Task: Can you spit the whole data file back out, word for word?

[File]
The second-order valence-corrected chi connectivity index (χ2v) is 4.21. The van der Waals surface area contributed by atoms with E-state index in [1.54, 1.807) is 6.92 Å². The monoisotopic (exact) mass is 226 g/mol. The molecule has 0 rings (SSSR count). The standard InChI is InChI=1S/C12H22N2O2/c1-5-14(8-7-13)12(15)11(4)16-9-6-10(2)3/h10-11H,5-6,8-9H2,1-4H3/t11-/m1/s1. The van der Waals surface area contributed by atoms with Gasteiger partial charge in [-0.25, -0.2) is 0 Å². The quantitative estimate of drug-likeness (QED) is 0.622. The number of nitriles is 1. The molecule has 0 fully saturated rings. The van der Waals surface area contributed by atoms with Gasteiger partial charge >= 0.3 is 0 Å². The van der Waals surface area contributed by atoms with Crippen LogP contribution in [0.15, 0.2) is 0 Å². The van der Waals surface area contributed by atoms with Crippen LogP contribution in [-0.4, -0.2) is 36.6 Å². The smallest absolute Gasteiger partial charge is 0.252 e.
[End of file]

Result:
The second-order valence-corrected chi connectivity index (χ2v) is 4.21. The van der Waals surface area contributed by atoms with E-state index in [1.54, 1.807) is 6.92 Å². The monoisotopic (exact) mass is 226 g/mol. The molecule has 0 rings (SSSR count). The standard InChI is InChI=1S/C12H22N2O2/c1-5-14(8-7-13)12(15)11(4)16-9-6-10(2)3/h10-11H,5-6,8-9H2,1-4H3/t11-/m1/s1. The van der Waals surface area contributed by atoms with Gasteiger partial charge in [-0.25, -0.2) is 0 Å². The quantitative estimate of drug-likeness (QED) is 0.622. The number of nitriles is 1. The molecule has 0 fully saturated rings. The van der Waals surface area contributed by atoms with Gasteiger partial charge >= 0.3 is 0 Å². The van der Waals surface area contributed by atoms with Crippen LogP contribution in [0.15, 0.2) is 0 Å². The van der Waals surface area contributed by atoms with Crippen LogP contribution in [-0.4, -0.2) is 36.6 Å². The smallest absolute Gasteiger partial charge is 0.252 e.